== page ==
"It was a nice emotional experience to re-sign and come back here," Sutton said. "The first time I put on the uniform and went out there was memorable.
"I will value my time here. It has always meant a lot to me to play with the Dodgers, in the tradition of great pitchers like (Sandy) Koufax and (Don) Drysdale. Number two, it was nice to be able to help the young and talented pitchers we have here. I'm going to miss them."
As Sutton cleaned out his locker before Wednesday's game, Claire announced Martinez's recall from Albuquerque.
Martinez, voted the top major league pitching prospect by Florida State League managers last season, had an 8-4 record with a 2.46 ERA for double-A San Antonio when he was promoted to Albuquerque in June. He pitched a shutout against Las Vegas in his most recent start.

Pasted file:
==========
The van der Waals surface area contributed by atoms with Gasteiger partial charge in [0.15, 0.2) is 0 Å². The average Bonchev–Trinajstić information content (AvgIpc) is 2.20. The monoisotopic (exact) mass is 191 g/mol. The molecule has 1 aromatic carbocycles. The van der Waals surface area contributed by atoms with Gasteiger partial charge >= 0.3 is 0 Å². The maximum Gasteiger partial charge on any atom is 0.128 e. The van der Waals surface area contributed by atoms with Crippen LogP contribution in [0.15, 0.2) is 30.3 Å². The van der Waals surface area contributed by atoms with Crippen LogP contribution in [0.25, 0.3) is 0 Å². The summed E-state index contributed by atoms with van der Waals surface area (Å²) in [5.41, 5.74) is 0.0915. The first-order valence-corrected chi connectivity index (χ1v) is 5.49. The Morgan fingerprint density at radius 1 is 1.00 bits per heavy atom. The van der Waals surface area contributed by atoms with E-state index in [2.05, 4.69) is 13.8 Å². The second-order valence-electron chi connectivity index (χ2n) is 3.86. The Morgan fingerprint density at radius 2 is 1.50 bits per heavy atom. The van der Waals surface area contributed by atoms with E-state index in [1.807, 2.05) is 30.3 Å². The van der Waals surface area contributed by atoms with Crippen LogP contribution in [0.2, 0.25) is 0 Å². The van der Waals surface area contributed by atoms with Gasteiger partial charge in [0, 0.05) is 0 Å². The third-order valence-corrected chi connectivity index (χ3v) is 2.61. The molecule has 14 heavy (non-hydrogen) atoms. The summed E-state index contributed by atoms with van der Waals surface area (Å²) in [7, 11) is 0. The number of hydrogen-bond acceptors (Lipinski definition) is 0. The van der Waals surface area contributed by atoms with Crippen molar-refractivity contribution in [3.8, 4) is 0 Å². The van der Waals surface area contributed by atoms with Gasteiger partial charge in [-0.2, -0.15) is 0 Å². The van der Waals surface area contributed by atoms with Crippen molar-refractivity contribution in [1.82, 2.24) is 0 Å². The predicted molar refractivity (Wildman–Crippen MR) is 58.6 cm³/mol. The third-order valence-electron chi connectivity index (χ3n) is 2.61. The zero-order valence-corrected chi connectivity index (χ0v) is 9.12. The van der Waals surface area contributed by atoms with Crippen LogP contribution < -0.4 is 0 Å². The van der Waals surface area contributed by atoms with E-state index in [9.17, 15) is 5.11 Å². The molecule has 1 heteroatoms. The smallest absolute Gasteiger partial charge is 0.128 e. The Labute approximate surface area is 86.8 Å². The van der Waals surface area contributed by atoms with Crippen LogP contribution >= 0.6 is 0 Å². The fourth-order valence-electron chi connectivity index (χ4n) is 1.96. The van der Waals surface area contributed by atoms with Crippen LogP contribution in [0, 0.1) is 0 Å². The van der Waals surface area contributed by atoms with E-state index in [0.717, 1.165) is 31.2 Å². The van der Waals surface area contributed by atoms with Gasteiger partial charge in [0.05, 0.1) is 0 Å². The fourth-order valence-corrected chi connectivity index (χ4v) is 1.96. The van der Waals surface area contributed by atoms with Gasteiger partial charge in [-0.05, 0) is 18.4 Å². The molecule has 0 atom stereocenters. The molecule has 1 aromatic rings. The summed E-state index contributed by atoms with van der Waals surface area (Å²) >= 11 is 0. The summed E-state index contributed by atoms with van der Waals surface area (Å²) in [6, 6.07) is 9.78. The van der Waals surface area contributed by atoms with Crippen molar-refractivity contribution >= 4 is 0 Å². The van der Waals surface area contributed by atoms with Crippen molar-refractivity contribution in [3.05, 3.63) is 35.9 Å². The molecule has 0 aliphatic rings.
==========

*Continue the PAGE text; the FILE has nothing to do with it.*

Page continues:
Although Claire has tried to downplay the comparison, the promotion of Martinez is reminiscent of Fernando Valenzuela's emergence from the obscurity of double-A ball late in the 1980 season. Valenzuela, used as a reliever then, did not allow an earned run in 17 innings.
"It's not fair to compare anyone to Fernando, especially the way he started," Claire said. "But with Fernando and Ramon, you have two players who have an inner confidence that helps in a situation like this."
Even with Martinez's promotion, the Dodgers' pitching situation appears far from settled. Claire has said he has scouts looking at veteran pitchers, and Mario Soto may be ready to pitch before long. Also, Valenzuela, on the disabled list with a left shoulder strain, may be ready to return by September.
"With the people we have now, we'll go with the four-man rotation, then maybe Fernando or Soto can come back, and we'll slip them in there," pitching coach Ron Perranoski said.